BANGKOK • Thailand's Prime Minister Prayut Chan-o-cha said yesterday that a general election will take place next year, amid criticism that a draft Constitution unveiled last week would delay the poll.
A draft Constitution released last Friday has been pilloried by all major political parties, raising fears it will be rejected in a July referendum, delaying a return to democracy.
"The year 2017, 2017, 2017," a visibly irritated Mr Prayut told reporters in response to a question about when an election will be held.
Last week, he said Thailand would hold an election in 2017 even if the draft Constitution did not pass the referendum.
Political instability has haunted South-east Asia's second-biggest economy for the past decade and promises on a return to democracy from the military government, which came to power after a 2014 coup, are closely watched.
The government had previously made a new Constitution a prerequisite for a general election, but the Prime Minister said a vote would go ahead in mid-2017, even if it had to be held under an old Constitution.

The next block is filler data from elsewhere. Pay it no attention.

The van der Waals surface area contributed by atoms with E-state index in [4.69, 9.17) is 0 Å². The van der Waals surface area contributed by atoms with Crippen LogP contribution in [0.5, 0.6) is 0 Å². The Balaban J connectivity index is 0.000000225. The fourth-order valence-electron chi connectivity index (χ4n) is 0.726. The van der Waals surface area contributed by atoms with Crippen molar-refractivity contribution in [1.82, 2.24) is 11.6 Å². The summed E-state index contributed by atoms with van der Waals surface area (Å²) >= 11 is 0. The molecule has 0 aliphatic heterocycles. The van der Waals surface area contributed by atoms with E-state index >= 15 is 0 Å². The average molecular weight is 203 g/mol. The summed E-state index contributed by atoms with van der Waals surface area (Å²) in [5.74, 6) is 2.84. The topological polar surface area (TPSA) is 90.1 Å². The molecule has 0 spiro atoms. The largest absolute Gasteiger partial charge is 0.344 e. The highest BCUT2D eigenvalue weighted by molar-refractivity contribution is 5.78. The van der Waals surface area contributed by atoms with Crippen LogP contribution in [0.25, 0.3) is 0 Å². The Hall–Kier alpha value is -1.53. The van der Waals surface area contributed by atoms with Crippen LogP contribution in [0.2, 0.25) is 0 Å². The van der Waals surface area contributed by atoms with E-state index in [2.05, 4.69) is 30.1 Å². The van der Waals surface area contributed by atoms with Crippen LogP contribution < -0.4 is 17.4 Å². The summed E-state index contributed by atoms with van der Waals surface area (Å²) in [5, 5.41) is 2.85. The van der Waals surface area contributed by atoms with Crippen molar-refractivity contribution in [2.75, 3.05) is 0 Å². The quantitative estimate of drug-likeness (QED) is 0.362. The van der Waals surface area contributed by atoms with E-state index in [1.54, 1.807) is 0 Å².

The junta, known as the National Council for Peace and Order, has curbed dissent and pushed back the timetable for elections to 2017, raising concern about the prospects of a country that was for years hailed as a shining example of a fast-developing Asian economy.
At the heart of the fractious politics is rivalry between the Bangkok-based royalist-military establishment and populist former prime minister Thaksin Shinawatra and his allies, who the establishment sees as a threat.
A decade of tumultuous politics has included two coups, five elections and bouts of civil disobedience and street violence in which scores of people have been killed.